Sport-Thieme is the number 1 for institutional sport with more than 65 years of offering quality sports goods for fair prices. You can find over 13.000 items and accessories for over 70 different sports in their online shop! We will be happy to increase the number of 250.000 happy clients so far.

We heartily welcome our new customers at Akanoo!

Meet our new working student Kevin

Kevin has joined our team as a working student for Pre-Sales in June. To give you a better impression of him we asked him to answer our questionnaire for new team members.

What did you do before you came to us?

In fact, the same as now – study and run my own business.

What are your responsibilities at Akanoo?

My responsibility is to talk to customers and find out if our service can help them to increase their revenue.

What do you like most about your work?

The team is really great. It is less “just a job”, but more fun to work with everyone. Everyone helps each other and it’s a nice atmosphere.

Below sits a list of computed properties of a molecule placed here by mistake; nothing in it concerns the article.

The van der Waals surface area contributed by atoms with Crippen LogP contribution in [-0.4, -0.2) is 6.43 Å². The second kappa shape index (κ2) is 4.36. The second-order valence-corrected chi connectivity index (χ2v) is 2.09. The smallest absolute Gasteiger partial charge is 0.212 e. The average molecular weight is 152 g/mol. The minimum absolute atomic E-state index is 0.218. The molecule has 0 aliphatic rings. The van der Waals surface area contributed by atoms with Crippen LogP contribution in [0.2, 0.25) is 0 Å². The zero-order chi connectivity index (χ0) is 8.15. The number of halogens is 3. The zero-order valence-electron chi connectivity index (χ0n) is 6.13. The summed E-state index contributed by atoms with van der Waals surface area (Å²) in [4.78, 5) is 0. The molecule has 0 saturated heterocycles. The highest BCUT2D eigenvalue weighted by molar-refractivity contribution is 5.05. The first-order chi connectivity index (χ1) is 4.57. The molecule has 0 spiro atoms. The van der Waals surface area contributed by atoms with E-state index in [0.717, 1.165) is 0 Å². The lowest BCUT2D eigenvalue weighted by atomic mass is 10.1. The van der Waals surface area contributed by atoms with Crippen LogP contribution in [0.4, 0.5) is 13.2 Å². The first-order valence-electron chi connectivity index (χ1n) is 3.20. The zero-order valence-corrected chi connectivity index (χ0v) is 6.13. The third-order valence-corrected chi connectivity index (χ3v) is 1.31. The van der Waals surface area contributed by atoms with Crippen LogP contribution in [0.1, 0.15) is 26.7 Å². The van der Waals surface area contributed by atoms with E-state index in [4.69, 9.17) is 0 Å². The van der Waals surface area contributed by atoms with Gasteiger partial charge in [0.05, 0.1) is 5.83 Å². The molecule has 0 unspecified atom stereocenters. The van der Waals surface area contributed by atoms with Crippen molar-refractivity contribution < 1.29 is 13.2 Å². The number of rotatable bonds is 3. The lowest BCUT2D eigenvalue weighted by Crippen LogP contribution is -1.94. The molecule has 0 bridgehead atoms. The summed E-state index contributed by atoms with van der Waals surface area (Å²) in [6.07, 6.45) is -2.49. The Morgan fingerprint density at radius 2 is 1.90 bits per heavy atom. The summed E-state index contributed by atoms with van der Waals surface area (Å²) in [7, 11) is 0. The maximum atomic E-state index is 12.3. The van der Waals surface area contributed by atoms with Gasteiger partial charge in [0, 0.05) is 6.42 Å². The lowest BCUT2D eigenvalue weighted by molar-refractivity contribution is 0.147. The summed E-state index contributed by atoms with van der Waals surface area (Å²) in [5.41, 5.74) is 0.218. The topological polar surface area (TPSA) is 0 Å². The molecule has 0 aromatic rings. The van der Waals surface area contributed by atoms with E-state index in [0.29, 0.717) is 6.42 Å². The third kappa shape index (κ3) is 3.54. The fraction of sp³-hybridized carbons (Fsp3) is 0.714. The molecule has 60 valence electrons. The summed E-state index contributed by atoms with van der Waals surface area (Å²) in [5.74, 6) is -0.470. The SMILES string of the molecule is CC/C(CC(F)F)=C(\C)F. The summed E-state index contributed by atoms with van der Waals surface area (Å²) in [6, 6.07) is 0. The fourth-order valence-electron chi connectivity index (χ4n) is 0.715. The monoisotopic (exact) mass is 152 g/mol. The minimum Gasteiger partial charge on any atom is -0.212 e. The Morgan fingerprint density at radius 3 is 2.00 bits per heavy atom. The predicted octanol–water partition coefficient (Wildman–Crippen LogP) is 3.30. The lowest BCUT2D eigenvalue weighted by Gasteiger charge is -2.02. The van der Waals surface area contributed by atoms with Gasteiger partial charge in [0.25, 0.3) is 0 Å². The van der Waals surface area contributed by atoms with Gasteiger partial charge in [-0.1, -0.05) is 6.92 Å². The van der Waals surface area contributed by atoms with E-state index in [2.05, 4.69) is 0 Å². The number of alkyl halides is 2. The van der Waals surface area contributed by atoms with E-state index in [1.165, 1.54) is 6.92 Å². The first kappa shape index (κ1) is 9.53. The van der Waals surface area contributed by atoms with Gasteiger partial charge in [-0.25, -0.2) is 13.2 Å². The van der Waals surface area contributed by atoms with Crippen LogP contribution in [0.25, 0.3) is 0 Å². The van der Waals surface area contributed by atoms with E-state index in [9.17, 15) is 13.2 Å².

And what do you usually do after work?

Usually also work, but I equally like to go out with friends, read, go to the cinema and do athletics.

Which colleague would you take with you to a deserted island and why?

Actually, I would make a lottery, because I like everyone alike.

What attraction / part of Hamburg do you think you should visit and why?

Depends why and when – but now in the summer I would recommend Planten& Blomen before and at sunset.

What apps can you never do without and why?

Actually the Google app because I have access to all the information at any time.

On the Internet you can find me here: Xing

New customers for Akanoo Onsite Marketing: Eterna